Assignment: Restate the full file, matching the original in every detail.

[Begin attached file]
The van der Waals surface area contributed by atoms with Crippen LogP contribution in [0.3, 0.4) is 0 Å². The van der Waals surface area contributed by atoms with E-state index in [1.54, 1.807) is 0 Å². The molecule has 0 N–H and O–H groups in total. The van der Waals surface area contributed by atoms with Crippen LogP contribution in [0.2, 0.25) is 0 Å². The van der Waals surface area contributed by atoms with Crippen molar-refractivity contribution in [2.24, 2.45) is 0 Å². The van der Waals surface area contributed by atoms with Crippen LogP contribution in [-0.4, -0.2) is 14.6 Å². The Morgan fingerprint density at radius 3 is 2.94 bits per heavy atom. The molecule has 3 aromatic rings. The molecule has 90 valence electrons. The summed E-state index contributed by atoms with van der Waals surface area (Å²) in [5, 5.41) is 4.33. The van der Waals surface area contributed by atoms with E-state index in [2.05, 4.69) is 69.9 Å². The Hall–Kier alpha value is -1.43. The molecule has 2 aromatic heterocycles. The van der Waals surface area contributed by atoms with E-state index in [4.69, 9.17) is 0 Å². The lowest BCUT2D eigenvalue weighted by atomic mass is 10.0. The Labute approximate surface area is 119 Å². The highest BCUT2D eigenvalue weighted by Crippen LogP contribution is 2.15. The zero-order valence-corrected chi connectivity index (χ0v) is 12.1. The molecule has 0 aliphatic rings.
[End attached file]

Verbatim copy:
The van der Waals surface area contributed by atoms with Crippen LogP contribution in [0.3, 0.4) is 0 Å². The van der Waals surface area contributed by atoms with E-state index in [1.54, 1.807) is 0 Å². The molecule has 0 N–H and O–H groups in total. The van der Waals surface area contributed by atoms with Crippen LogP contribution in [0.2, 0.25) is 0 Å². The van der Waals surface area contributed by atoms with Crippen molar-refractivity contribution in [2.24, 2.45) is 0 Å². The van der Waals surface area contributed by atoms with Crippen LogP contribution in [-0.4, -0.2) is 14.6 Å². The Morgan fingerprint density at radius 3 is 2.94 bits per heavy atom. The molecule has 3 aromatic rings. The molecule has 90 valence electrons. The summed E-state index contributed by atoms with van der Waals surface area (Å²) in [5, 5.41) is 4.33. The van der Waals surface area contributed by atoms with E-state index in [2.05, 4.69) is 69.9 Å². The Hall–Kier alpha value is -1.43. The molecule has 2 aromatic heterocycles. The van der Waals surface area contributed by atoms with E-state index in [4.69, 9.17) is 0 Å². The lowest BCUT2D eigenvalue weighted by atomic mass is 10.0. The Labute approximate surface area is 119 Å². The highest BCUT2D eigenvalue weighted by Crippen LogP contribution is 2.15. The zero-order valence-corrected chi connectivity index (χ0v) is 12.1. The molecule has 0 aliphatic rings.